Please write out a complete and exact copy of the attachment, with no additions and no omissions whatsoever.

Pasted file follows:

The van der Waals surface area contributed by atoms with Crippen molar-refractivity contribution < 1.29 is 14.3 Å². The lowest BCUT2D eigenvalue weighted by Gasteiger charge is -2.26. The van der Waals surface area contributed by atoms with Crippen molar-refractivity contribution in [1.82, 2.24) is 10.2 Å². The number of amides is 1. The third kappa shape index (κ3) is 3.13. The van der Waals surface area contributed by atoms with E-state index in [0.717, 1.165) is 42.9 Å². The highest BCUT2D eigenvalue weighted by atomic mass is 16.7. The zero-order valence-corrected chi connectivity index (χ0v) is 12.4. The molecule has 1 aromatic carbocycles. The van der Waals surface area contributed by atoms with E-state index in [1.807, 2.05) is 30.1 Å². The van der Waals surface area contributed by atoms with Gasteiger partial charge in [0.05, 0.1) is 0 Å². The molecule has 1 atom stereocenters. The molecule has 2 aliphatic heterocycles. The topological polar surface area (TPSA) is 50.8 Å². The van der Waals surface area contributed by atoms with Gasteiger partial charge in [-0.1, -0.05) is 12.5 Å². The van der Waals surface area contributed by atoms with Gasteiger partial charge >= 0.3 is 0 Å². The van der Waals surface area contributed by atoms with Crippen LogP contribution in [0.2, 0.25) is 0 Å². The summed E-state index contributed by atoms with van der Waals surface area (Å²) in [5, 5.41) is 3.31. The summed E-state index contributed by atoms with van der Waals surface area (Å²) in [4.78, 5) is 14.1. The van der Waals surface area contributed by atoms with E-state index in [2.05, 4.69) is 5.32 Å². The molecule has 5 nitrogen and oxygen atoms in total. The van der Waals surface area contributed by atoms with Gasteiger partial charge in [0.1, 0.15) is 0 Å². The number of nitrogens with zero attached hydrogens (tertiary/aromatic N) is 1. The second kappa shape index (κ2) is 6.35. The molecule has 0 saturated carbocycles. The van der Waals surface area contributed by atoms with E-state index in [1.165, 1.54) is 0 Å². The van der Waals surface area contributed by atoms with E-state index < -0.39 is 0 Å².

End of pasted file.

The van der Waals surface area contributed by atoms with Crippen molar-refractivity contribution < 1.29 is 14.3 Å². The lowest BCUT2D eigenvalue weighted by Gasteiger charge is -2.26. The van der Waals surface area contributed by atoms with Crippen molar-refractivity contribution in [1.82, 2.24) is 10.2 Å². The number of amides is 1. The third kappa shape index (κ3) is 3.13. The van der Waals surface area contributed by atoms with E-state index in [0.717, 1.165) is 42.9 Å². The highest BCUT2D eigenvalue weighted by atomic mass is 16.7. The zero-order valence-corrected chi connectivity index (χ0v) is 12.4. The molecule has 1 aromatic carbocycles. The van der Waals surface area contributed by atoms with E-state index in [1.807, 2.05) is 30.1 Å². The van der Waals surface area contributed by atoms with Gasteiger partial charge in [0.05, 0.1) is 0 Å². The molecule has 1 atom stereocenters. The molecule has 2 aliphatic heterocycles. The topological polar surface area (TPSA) is 50.8 Å². The van der Waals surface area contributed by atoms with Gasteiger partial charge in [-0.1, -0.05) is 12.5 Å². The van der Waals surface area contributed by atoms with Gasteiger partial charge >= 0.3 is 0 Å². The van der Waals surface area contributed by atoms with Crippen LogP contribution in [0.2, 0.25) is 0 Å². The summed E-state index contributed by atoms with van der Waals surface area (Å²) in [5, 5.41) is 3.31. The summed E-state index contributed by atoms with van der Waals surface area (Å²) in [4.78, 5) is 14.1. The van der Waals surface area contributed by atoms with E-state index in [2.05, 4.69) is 5.32 Å². The molecule has 5 nitrogen and oxygen atoms in total. The van der Waals surface area contributed by atoms with Gasteiger partial charge in [0.1, 0.15) is 0 Å². The number of nitrogens with zero attached hydrogens (tertiary/aromatic N) is 1. The second kappa shape index (κ2) is 6.35. The molecule has 0 saturated carbocycles. The van der Waals surface area contributed by atoms with E-state index in [1.165, 1.54) is 0 Å². The van der Waals surface area contributed by atoms with E-state index < -0.39 is 0 Å².